“In the early morning of August 24, 1875, eight members of the notorious Donnelly family of Lucan, Ontario, armed with nothing more than clubs, won a pitched street battle against eighteen townspeople intent on revenge. Or did they?”1 These are the opening words of a recent Federal Court case, Winkler v Hendley, which involved the question of whether copyright should subsist in fictional elements of a work that was
marketed, published and perceived to be historically factual.
In his 1954 book, The Black Donnellys, Thomas P. Kelley recounted the history of the notorious Donnelly family; from their migration to Lucan, Ontario from Tipperary, Ireland, to their long-running trouble with the law and their neighbours, and ultimately, to their unsolved murders. Over the years, the Donnelly family tale has been heralded as one of Canada’s most infamous “true crime” stories. The Black Donnellys, in particular, presents itself as “The True Story of Canada’s Most Barbaric Feud.” In libraries across Canada, The Black Donnellys has been published, presented, and accepted as non-fiction for the last 67 years. The dramatic account of the Donnelly family feud has been trusted and relied upon by readers, researchers, and storytellers, alike.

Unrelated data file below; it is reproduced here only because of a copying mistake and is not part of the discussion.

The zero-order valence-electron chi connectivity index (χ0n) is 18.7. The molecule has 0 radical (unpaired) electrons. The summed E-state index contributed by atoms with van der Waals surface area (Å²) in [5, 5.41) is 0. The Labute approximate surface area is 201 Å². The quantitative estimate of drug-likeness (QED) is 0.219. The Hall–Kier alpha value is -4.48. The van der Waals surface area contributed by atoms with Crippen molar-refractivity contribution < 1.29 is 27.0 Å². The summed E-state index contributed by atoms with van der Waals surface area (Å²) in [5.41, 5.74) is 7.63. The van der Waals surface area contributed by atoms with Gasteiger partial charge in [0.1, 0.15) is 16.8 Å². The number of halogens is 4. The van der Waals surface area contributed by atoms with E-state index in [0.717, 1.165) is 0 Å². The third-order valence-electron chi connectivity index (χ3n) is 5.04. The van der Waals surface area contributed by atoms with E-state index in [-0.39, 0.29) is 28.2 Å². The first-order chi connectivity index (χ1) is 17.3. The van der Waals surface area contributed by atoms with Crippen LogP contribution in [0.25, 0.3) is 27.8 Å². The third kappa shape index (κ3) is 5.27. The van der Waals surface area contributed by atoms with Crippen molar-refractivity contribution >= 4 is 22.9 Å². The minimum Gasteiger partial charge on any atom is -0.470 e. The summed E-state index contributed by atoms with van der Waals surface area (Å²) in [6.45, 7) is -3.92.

Mr. Hendley, the defendant author, relied on the factual tellings in The Black Donnellys as a primary source for his original literary work, The Outrageous Tale. In doing so, he recounted many of the historical “facts” published
in The Black Donnellys, which the plaintiffs, Mr. Kelley’s descendants, alleged infringed the copyright. To overcome the principle that there is no copyright in facts the plaintiffs asserted that several of the historical accounts presented
as true in The Black Donnellys were, instead, elaborations of the truth, or in some cases the pure product of Mr. Kelley’s imagination.
The central question for the Court on the summary judgment motion was whether it is copyright infringement to copy details represented as facts in a prior work, but that were never really facts at all. In answer, the Court stated that where facts, even
embellished or invented ones, are presented as historically accurate, the author presenting those facts cannot later claim copyright in them.
The Court concluded that where an author credibly presents a work as historically factual, such facts then fall within the rule that there is no copyright in facts, regardless of whether their objective truth is later questioned or even disproved. Given
this finding, once the facts were discounted the Court found that the remaining alleged copying did not amount to a substantial part and was not infringing.
Given today’s climate where fiction and half-truths are often presented as facts, authors should keep in mind the general rule that there is no copyright in facts, even if later discovered to be fiction.
For more information about eligibility for copyright, please contact a member of our Copyright & Digital Media team.
The preceding is intended as a timely update on Canadian intellectual property and technology law. The content is informational only and does not constitute legal or professional advice. To obtain such advice, please communicate with our offices directly.
1. Winkler v Hendley, 2021 FC 498 at 1.